There is a range of procedures available to individuals who wish to pursue complaints where they consider that an organisation has failed to meet its duties under the Disability Discrimination Act 1995 (DDA). There is no distinction between the arrangements for complaints brought against private organisations and those brought against public bodies.
An individual who wishes to bring a complaint that an organisation has failed in its duties under the DDA may do so by informal means, such as a direct approach to the organisation, the questions procedure, or conciliation.
The Act provides for formal enforcement through civil proceedings. Where the complainant wishes to bring legal proceedings against the organisation, different legal processes apply according to the nature of the complaint.
For complaints concerning employment and vocational training an application may be made to an employment tribunal.
For complaints concerning post-16 education, access to goods, services, facilities and premises, private clubs, and the functions of public bodies, the complainant may bring legal proceedings in a county court in England and Wales, or in a sheriff court in Scotland. In respect of post-16 education in Scotland the claim must be served on the education service provider.
For complaints involving education in schools in England, claims of unlawful discrimination may be made to the 1st Tier Tribunals (formerly Special Educational Needs and Disability Tribunal), and for Wales to the Special Education Needs Tribunal for Wales. The 1st Tier Tribunal in England will also hear appeals on grounds of disability discrimination in relation to fixed-period (temporary) exclusions from all schools and also, admissions to, and permanent exclusions from, all schools other than maintained schools and academies. Appeals on grounds of disability discrimination in respect of a refusal to admit to, and permanent exclusions from, maintained schools and academies are heard by admissions appeals panels or independent appeals panels. Appeals are dealt with in a similar way in Wales. In Scotland, complaints involving education in schools are dealt with in the sheriff court.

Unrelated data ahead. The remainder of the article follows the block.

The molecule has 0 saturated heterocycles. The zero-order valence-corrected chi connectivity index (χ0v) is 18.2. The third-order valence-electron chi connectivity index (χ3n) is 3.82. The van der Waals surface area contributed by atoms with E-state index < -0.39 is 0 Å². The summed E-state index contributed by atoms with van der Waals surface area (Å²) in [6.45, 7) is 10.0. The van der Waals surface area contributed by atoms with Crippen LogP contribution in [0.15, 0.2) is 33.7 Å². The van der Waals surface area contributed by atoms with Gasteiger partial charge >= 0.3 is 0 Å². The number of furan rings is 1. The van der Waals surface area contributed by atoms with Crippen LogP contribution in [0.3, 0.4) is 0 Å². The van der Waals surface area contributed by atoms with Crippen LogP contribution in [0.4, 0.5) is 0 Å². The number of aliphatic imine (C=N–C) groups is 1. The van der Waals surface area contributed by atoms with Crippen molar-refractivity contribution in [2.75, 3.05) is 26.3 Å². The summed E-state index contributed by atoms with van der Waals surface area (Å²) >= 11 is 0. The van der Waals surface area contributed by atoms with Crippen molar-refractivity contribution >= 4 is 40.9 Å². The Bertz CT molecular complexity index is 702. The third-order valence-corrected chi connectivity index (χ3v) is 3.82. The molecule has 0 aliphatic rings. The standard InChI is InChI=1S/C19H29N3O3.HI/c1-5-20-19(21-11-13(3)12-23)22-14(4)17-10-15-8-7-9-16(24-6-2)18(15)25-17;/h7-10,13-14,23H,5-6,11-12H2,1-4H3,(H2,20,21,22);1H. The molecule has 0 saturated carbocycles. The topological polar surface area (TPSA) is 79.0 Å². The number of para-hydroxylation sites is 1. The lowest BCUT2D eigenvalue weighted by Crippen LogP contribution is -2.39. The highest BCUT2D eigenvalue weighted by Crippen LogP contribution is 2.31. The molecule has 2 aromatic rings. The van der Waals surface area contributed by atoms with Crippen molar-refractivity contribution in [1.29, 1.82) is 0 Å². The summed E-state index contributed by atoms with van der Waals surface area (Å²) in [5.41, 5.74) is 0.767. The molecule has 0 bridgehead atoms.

Individuals may also instigate judicial review proceedings against a public authority if they believe it has failed to pay due regard to the disability equality duty.
The Equality and Human Rights Commission (EHRC) has powers of enforcement in respect of the provisions in the DDA that cover discriminatory job advertisements; instructions and pressure to discriminate in employment and vocational training; and the disability equality duty. An individual may raise their concerns about these issues with the EHRC, but it is for the Commission to determine whether enforcement action should be taken.